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Welcome!
Welcome to the Erickson Library's Composition II guide. You'll find tabs at the top that will lead you to additional information with print and online resources. 

The Erickson Library is here to help you find credible and reliable information. Please feel free to call or email with any of your research questions!
Composition II
Finding background information on your subject is helpful before you dive into subject specific databases. Credo Reference (link below) is a great place to start to gather ideas for keywords.

A few keywords to try: composition, writing, writing studies, professional writing.


Visit the Articles tab to get more tips on using keywords in databases.

​Credo Reference
Erickson Library Hours and Contact Information
Monday-Thursday: 8-4:30
Friday: 8-4
(218) 733-5912
lsclibrary@lsc.edu

We now offer curbside pickup of library materials, call us for more details!
Narrowing a Topic
Narrowing a Topic (Choosing & Using Sources: A Guide to Academic Research, Pressbooks)
Narrowing a Topic (KU)
Research Process: An Overview: Refining Your Topic (Golden Gate U)
Creating a Research Question
Develop a Research Question (U of Waterloo)
Developing Your Research Question (Choosing & Using Sources: A Guide to Academic Research, Pressbooks)
 
Writing a Research Proposal
Writing a Good Thesis
Writing Process
Paraphrasing & Quoting

Quoting and Paraphrasing (UW Madison)
Quoting, Paraphrasing, and Summarizing (Purdue Owl)
Quoting, Paraphrasing, & Summarizing (U of AZ)

Summarizing
Summary: Using It Wisely (UNC)
Writing Summaries (LibreTexts)
Writing Summaries (The Word on College Reading and Writing, Pressbooks)

Synthesizing
Synthesizing (Introduction to Writing in College, Pressbooks)
Synthesizing Sources (Purdue Owl)
 
Writing an Argument
Ethos, Pathos, & Logos (English 087: Academic Advanced Writing, Pressbooks)
Rhetorical Appeals: Logos, Pathos, and Ethos Defined (A Guide to Rhetoric, Genre, and Success in First-Year Writing)

 
Logical Fallacies
Fallacies (UNC)
Logical Fallacies (Excelsior Online Writing Lab)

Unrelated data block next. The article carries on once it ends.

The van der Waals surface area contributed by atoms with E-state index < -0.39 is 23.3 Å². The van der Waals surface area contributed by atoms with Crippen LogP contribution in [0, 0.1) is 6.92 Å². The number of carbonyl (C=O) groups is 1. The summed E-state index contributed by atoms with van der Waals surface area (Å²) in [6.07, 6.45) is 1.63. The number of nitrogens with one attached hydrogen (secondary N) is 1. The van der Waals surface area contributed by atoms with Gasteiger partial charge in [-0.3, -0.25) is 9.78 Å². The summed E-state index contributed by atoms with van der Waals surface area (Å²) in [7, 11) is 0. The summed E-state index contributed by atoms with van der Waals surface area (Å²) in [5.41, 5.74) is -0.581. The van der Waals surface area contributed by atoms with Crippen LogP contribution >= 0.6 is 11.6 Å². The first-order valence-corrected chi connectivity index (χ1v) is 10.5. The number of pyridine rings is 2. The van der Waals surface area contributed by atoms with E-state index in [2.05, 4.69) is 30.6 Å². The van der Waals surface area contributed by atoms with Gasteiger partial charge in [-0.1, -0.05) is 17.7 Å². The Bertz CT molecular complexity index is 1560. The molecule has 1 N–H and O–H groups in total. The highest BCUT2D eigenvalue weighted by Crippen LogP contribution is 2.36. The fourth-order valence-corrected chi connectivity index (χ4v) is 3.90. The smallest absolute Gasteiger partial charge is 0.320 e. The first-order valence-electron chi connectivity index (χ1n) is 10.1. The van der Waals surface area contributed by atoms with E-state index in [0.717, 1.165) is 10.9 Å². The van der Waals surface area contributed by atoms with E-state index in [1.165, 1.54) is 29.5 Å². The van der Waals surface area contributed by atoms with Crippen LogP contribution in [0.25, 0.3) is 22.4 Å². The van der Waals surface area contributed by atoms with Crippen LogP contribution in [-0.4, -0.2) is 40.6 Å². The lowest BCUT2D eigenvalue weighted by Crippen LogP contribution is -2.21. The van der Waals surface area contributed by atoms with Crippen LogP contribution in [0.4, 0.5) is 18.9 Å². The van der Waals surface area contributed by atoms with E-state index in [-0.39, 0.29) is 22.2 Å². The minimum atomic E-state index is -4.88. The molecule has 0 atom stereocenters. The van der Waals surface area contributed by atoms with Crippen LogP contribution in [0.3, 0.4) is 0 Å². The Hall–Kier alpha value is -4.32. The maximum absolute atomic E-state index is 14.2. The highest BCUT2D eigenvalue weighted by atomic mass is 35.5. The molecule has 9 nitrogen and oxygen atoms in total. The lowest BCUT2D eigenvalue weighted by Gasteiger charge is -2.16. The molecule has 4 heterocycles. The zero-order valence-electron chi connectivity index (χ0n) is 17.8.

Logical Fallacies (Purdue Owl)
 
Evaluating Sources
Website Research: CRAAP Test (also applies for print sources; CMU)

 
Plagiarism
Plagiarism (NIU)
What is Plagiarism (GCF Global)
Websites
Tutorials
LSC Library Tutorial (sign in to D2L and find L.I.L.T.)

MLA Examples
Purdue Owl

Citation Generators
Citation Generator
Citation Machine
EasyBib

 
Ebsco eBook Collection
You'll need to log-in with your StarID and password to access the Ebsco eBook Collection.

Cover of The Complete Idiots Guide to Writing Well by Laurie RozakisComplete Idiot's Guide to Writing Well by Laurie Rozakis







Book Jacket graphicWriting for Social Media by Carrie Marshall











 
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Keyword Search Tips
1. Useful keywords: communication, communication studies 
2. Break down your topic into smaller concepts and identify synonyms.
3. Use and to combine keywords, i.e. "composition and first year writing"
4. Use or to expand your results, i.e. "composition or writing"
5. Use "quotaton marks" to search keywords as a phrase, i.e. "college writing"
6. Use an asterik* to search multiple endings, i.e. comp* will search composition, composing, etc.
Choosing a Research Topic
Narrowing Your Topic
Thesis Statements
Quoting, Paraphrasing, and Summarizing
Ethos, Pathos, & Logos
Evaluating Sources
What is Plagiarism and How to Avoid It
More Videos
Ethos, Pathos & Logos (tamuwritingcenter)
How to Find Relevant Sources (Credo Reference)
How to Select a Topic (Credo Reference)
Paraphrasing (Credo Research)
Synthesizing Research (Credo Reference)
What to Do When Your Topic is Too Broad (Credo Reference)
Writing with Sources: Quoting, Paraphrasing, Summarizing (U of Louisville)